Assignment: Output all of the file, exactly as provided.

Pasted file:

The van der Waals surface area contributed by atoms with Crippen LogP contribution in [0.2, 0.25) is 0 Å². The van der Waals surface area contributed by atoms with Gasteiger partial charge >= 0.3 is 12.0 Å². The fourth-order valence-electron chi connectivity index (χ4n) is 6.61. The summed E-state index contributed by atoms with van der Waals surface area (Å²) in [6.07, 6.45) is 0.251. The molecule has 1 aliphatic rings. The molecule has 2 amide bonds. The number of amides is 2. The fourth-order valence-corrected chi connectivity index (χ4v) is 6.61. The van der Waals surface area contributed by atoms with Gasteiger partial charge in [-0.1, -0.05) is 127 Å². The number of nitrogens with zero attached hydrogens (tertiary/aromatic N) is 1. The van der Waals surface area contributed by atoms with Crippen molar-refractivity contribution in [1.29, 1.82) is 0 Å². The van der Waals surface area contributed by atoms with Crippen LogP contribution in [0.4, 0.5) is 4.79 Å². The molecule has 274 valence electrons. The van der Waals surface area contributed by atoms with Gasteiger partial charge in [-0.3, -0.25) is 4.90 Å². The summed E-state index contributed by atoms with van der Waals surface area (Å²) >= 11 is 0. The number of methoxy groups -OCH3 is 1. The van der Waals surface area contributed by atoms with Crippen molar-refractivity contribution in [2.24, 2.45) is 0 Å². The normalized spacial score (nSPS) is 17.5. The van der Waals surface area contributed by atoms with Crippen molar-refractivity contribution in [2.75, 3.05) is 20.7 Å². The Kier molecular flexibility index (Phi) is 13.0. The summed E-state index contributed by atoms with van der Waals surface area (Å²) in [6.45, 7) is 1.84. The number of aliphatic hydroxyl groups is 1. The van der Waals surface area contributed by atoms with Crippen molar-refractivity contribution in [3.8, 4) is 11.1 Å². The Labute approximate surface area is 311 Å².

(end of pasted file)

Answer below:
The van der Waals surface area contributed by atoms with Crippen LogP contribution in [0.2, 0.25) is 0 Å². The van der Waals surface area contributed by atoms with Gasteiger partial charge >= 0.3 is 12.0 Å². The fourth-order valence-electron chi connectivity index (χ4n) is 6.61. The summed E-state index contributed by atoms with van der Waals surface area (Å²) in [6.07, 6.45) is 0.251. The molecule has 1 aliphatic rings. The molecule has 2 amide bonds. The number of amides is 2. The fourth-order valence-corrected chi connectivity index (χ4v) is 6.61. The van der Waals surface area contributed by atoms with Gasteiger partial charge in [-0.1, -0.05) is 127 Å². The number of nitrogens with zero attached hydrogens (tertiary/aromatic N) is 1. The van der Waals surface area contributed by atoms with Crippen molar-refractivity contribution in [1.29, 1.82) is 0 Å². The van der Waals surface area contributed by atoms with Crippen LogP contribution in [0.4, 0.5) is 4.79 Å². The molecule has 274 valence electrons. The van der Waals surface area contributed by atoms with Gasteiger partial charge in [-0.3, -0.25) is 4.90 Å². The summed E-state index contributed by atoms with van der Waals surface area (Å²) >= 11 is 0. The number of methoxy groups -OCH3 is 1. The van der Waals surface area contributed by atoms with Crippen molar-refractivity contribution in [2.24, 2.45) is 0 Å². The normalized spacial score (nSPS) is 17.5. The van der Waals surface area contributed by atoms with Crippen molar-refractivity contribution in [2.75, 3.05) is 20.7 Å². The Kier molecular flexibility index (Phi) is 13.0. The summed E-state index contributed by atoms with van der Waals surface area (Å²) in [6.45, 7) is 1.84. The number of aliphatic hydroxyl groups is 1. The van der Waals surface area contributed by atoms with Crippen molar-refractivity contribution in [3.8, 4) is 11.1 Å². The Labute approximate surface area is 311 Å².